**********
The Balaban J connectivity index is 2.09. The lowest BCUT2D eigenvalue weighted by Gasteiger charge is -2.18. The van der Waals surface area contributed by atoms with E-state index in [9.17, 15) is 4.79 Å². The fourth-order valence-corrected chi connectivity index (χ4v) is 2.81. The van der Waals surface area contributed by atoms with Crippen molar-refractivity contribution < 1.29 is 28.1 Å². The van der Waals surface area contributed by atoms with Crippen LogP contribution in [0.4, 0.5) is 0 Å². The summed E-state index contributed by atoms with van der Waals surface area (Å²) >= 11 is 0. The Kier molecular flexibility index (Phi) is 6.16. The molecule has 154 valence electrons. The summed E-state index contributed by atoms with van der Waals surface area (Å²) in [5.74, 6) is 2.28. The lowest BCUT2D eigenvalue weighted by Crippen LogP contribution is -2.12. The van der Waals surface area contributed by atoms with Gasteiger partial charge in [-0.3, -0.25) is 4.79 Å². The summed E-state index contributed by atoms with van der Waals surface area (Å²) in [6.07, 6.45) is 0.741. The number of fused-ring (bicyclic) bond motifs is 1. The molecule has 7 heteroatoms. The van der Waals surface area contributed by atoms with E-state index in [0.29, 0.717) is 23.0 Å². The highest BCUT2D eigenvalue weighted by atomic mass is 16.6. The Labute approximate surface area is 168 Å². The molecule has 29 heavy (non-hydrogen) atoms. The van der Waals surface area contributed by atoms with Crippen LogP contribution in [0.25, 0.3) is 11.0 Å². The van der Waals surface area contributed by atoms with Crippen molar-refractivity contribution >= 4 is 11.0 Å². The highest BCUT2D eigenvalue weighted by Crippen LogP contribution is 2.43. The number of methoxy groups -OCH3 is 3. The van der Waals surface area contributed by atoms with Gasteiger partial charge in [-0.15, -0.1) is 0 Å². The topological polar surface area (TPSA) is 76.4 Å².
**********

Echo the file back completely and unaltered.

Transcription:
The Balaban J connectivity index is 2.09. The lowest BCUT2D eigenvalue weighted by Gasteiger charge is -2.18. The van der Waals surface area contributed by atoms with E-state index in [9.17, 15) is 4.79 Å². The fourth-order valence-corrected chi connectivity index (χ4v) is 2.81. The van der Waals surface area contributed by atoms with Crippen molar-refractivity contribution < 1.29 is 28.1 Å². The van der Waals surface area contributed by atoms with Crippen LogP contribution in [0.4, 0.5) is 0 Å². The summed E-state index contributed by atoms with van der Waals surface area (Å²) >= 11 is 0. The Kier molecular flexibility index (Phi) is 6.16. The molecule has 154 valence electrons. The summed E-state index contributed by atoms with van der Waals surface area (Å²) in [5.74, 6) is 2.28. The lowest BCUT2D eigenvalue weighted by Crippen LogP contribution is -2.12. The van der Waals surface area contributed by atoms with Gasteiger partial charge in [-0.3, -0.25) is 4.79 Å². The summed E-state index contributed by atoms with van der Waals surface area (Å²) in [6.07, 6.45) is 0.741. The number of fused-ring (bicyclic) bond motifs is 1. The molecule has 7 heteroatoms. The van der Waals surface area contributed by atoms with E-state index in [0.29, 0.717) is 23.0 Å². The highest BCUT2D eigenvalue weighted by atomic mass is 16.6. The Labute approximate surface area is 168 Å². The molecule has 29 heavy (non-hydrogen) atoms. The van der Waals surface area contributed by atoms with Crippen LogP contribution in [0.25, 0.3) is 11.0 Å². The van der Waals surface area contributed by atoms with Crippen molar-refractivity contribution >= 4 is 11.0 Å². The highest BCUT2D eigenvalue weighted by Crippen LogP contribution is 2.43. The number of methoxy groups -OCH3 is 3. The van der Waals surface area contributed by atoms with Gasteiger partial charge in [-0.15, -0.1) is 0 Å². The topological polar surface area (TPSA) is 76.4 Å².